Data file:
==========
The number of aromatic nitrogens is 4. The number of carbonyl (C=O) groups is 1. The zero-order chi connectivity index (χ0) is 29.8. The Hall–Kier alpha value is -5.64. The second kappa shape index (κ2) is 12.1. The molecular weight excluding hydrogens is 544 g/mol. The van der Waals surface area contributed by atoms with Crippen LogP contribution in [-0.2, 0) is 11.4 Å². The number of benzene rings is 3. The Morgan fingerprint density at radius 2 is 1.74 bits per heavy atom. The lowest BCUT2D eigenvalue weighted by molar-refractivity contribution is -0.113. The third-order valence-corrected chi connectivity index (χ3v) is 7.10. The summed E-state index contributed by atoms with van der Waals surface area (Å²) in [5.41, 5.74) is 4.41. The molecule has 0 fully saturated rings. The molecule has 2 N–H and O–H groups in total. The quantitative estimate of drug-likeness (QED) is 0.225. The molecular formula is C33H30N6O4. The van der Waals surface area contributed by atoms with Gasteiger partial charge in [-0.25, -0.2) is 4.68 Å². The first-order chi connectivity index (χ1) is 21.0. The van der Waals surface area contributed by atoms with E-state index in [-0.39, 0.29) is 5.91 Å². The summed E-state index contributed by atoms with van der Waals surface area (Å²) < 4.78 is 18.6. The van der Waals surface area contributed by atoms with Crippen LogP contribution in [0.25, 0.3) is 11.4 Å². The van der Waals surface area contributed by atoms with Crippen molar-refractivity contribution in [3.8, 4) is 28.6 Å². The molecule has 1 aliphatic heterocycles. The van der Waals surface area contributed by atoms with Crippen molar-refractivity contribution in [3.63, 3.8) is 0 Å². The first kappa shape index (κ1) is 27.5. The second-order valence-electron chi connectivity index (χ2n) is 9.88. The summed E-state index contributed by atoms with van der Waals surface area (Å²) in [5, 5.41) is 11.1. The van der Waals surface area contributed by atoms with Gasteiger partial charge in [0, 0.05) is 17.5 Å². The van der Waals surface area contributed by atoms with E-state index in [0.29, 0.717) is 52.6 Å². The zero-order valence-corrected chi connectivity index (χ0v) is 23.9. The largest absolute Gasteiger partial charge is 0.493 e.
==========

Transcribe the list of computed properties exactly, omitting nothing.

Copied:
The number of aromatic nitrogens is 4. The number of carbonyl (C=O) groups is 1. The zero-order chi connectivity index (χ0) is 29.8. The Hall–Kier alpha value is -5.64. The second kappa shape index (κ2) is 12.1. The molecular weight excluding hydrogens is 544 g/mol. The van der Waals surface area contributed by atoms with Crippen LogP contribution in [-0.2, 0) is 11.4 Å². The number of benzene rings is 3. The Morgan fingerprint density at radius 2 is 1.74 bits per heavy atom. The lowest BCUT2D eigenvalue weighted by molar-refractivity contribution is -0.113. The third-order valence-corrected chi connectivity index (χ3v) is 7.10. The summed E-state index contributed by atoms with van der Waals surface area (Å²) in [5.41, 5.74) is 4.41. The molecule has 0 fully saturated rings. The molecule has 2 N–H and O–H groups in total. The quantitative estimate of drug-likeness (QED) is 0.225. The molecular formula is C33H30N6O4. The van der Waals surface area contributed by atoms with Gasteiger partial charge in [-0.25, -0.2) is 4.68 Å². The first-order chi connectivity index (χ1) is 21.0. The van der Waals surface area contributed by atoms with E-state index in [-0.39, 0.29) is 5.91 Å². The summed E-state index contributed by atoms with van der Waals surface area (Å²) < 4.78 is 18.6. The van der Waals surface area contributed by atoms with Crippen LogP contribution in [0.25, 0.3) is 11.4 Å². The van der Waals surface area contributed by atoms with Crippen molar-refractivity contribution in [3.8, 4) is 28.6 Å². The molecule has 1 aliphatic heterocycles. The van der Waals surface area contributed by atoms with Crippen molar-refractivity contribution in [3.63, 3.8) is 0 Å². The first kappa shape index (κ1) is 27.5. The second-order valence-electron chi connectivity index (χ2n) is 9.88. The summed E-state index contributed by atoms with van der Waals surface area (Å²) in [5, 5.41) is 11.1. The van der Waals surface area contributed by atoms with Gasteiger partial charge in [0, 0.05) is 17.5 Å². The van der Waals surface area contributed by atoms with E-state index in [0.29, 0.717) is 52.6 Å². The zero-order valence-corrected chi connectivity index (χ0v) is 23.9. The largest absolute Gasteiger partial charge is 0.493 e.